Super sports car: Expensive even for millionaires: Why changing tires on the McLaren F1 costs 50,000 euros

When it comes to particularly expensive and exclusive cars and their follow-up costs, Bugatti is not alone (What it really costs to drive a Bugatti Chiron).

Super sports car: Expensive even for millionaires: Why changing tires on the McLaren F1 costs 50,000 euros

When it comes to particularly expensive and exclusive cars and their follow-up costs, Bugatti is not alone (What it really costs to drive a Bugatti Chiron). Even those who get behind the wheel of a Ferrari, Lamborghini or McLaren need deep pockets for vehicle maintenance - not just when it comes to filling up. As the YouTube channel "Donut Media" shows, changing a tire can, under certain circumstances, be responsible for a total loss of the purse.

In their "Cool Cars That Suck To Own" video, the experts look at the cost of the McLaren F1. This car is an extremely rare vehicle, with just 75 street versions and 32 track versions being built. Special models like the "F1 LM" shown in the picture above only rolled off the assembly line six times. This is also reflected in its price: A "conventional" McLaren F1, if you can buy it at all, is already in the tens of millions at auction, the special editions cost well over 20 million euros.

It is therefore not a matter of course that you can call such a vehicle your own and then also drive it - an accident like the one Mr. Bean had at the time is now damn expensive (Mr. Bean crashes his McLaren F1). But assuming you're one of the lucky ones who owns the vehicle - what do you have to invest in maintaining it?

On the one hand, there would be changing parts that you never actually change in a normal car. According to Donut Media, running a McLaren F1 requires a gearbox change every few thousand kilometers or every three years. The tank also has to be replaced every five years - regardless of whether you drove the F1 or not. That alone costs 90,000 euros. An oil change costs 8,000 euros, and together with the annual inspection, the total costs should be over 30,000 euros.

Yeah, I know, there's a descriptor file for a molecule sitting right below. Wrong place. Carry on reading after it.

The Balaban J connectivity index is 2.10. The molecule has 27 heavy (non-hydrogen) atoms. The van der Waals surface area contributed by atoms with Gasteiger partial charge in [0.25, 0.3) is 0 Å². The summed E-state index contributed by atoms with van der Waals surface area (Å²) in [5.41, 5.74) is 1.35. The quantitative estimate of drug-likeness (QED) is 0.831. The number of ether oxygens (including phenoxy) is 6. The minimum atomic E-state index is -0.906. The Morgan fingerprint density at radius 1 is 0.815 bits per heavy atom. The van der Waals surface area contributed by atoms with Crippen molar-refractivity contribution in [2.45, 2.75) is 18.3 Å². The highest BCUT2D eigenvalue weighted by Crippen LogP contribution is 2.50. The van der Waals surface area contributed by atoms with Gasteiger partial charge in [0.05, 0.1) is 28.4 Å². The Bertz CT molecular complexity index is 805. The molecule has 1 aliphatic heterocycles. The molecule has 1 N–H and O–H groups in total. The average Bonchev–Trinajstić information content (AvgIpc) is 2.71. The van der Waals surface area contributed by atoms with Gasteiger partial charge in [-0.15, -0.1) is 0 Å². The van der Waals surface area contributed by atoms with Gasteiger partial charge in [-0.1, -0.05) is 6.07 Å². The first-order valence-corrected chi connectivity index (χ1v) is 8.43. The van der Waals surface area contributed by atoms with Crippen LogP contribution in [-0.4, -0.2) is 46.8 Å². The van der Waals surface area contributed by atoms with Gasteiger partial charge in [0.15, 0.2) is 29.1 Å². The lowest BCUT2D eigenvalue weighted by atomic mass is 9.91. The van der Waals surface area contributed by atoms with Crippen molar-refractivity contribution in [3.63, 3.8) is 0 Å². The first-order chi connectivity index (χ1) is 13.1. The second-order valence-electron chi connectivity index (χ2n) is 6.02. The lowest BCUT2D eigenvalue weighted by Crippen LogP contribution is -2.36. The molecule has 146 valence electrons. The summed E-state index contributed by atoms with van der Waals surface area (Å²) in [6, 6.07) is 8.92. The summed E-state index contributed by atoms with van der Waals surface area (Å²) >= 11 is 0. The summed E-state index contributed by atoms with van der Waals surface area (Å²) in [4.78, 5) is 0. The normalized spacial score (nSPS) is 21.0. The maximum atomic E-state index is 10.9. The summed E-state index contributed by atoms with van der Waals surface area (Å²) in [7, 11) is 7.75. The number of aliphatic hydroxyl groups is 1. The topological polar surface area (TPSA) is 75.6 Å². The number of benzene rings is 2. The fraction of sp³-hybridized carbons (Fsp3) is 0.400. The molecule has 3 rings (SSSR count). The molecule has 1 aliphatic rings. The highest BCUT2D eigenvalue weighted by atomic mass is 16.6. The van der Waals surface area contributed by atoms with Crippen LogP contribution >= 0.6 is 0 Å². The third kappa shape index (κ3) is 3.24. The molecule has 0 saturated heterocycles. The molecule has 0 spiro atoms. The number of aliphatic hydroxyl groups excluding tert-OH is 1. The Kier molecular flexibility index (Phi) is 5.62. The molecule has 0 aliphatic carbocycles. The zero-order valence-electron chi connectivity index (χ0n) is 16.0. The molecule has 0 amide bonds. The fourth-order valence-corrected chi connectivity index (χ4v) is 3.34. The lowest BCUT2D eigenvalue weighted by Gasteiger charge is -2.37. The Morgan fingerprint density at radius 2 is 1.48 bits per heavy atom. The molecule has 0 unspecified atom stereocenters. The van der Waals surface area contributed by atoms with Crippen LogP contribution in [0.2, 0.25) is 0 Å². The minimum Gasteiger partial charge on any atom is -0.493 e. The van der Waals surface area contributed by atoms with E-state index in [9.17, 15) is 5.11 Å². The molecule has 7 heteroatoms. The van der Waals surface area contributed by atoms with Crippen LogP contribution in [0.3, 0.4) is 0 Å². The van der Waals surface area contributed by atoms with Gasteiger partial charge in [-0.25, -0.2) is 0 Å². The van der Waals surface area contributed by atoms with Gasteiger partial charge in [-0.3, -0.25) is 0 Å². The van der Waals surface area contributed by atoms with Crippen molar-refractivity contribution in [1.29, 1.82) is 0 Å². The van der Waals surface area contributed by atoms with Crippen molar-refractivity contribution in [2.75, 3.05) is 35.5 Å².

An interesting list of the work steps for the tank exchange, which "Autocar" describes, shows what this is related to, among other things. Accordingly, only this service takes 83.5 hours and requires the removal of the entire engine. By the way: You don't do this in an independent workshop, but only at selected locations that are thousands of kilometers away, depending on where the owner lives. For example, in the US there are only two addresses.

Changing tires is also dishonestly expensive – at least if you follow McLaren's specifications. Because the manufacturer not only requires a trip to the workshop and half an hour's work for new tires, but also sets very special requirements. Accordingly, McLaren should require F1 owners to rent a race track as part of the tire change, where a certified driver from the company together with trained staff will ensure that the car drives as it should with the new tires.

Once the special tires have been fitted for around 6,000 euros per set, the entire chassis has to be recalibrated. This is to compensate for slight imbalances in the air distribution of the tires and the age of the material, so that the vehicle can develop its full performance. This also includes an extensive check and adjustment of the brakes, which have to be adapted to the new tires. McLaren apparently also prescribes this work if only one tire has to be replaced, for example due to a puncture.

"Donut Media" summarizes the maintenance of a McLaren F1 as follows: "Almost every important part on the car has an expiration date." For the Youtubers it is clear: This makes the car a "beautiful nightmare". Years ago, a former owner named Bruce Weiner, who made too much money with sweets, also spoke about the enormous costs.

He confirms the incredible upkeep McLaren plans for the vehicle. When he unsuspectingly bought the car, a bill fell into his lap. The previous owner had the car repainted by McLaren. According to the invoice, what costs a few thousand euros for a conventional car costs 280,000 euros for the F1. "I've never heard of anything like this, but when I saw what McLaren had to do for it, I understood. The painting took six months, they had to disassemble the entire car for it."

For Weiner, the alimony soon became far too high. After only a year he sold the car again. Today he regrets it very much - because despite the enormous operating costs for the mere maintenance, his original investment of around one million euros would have increased twentyfold.

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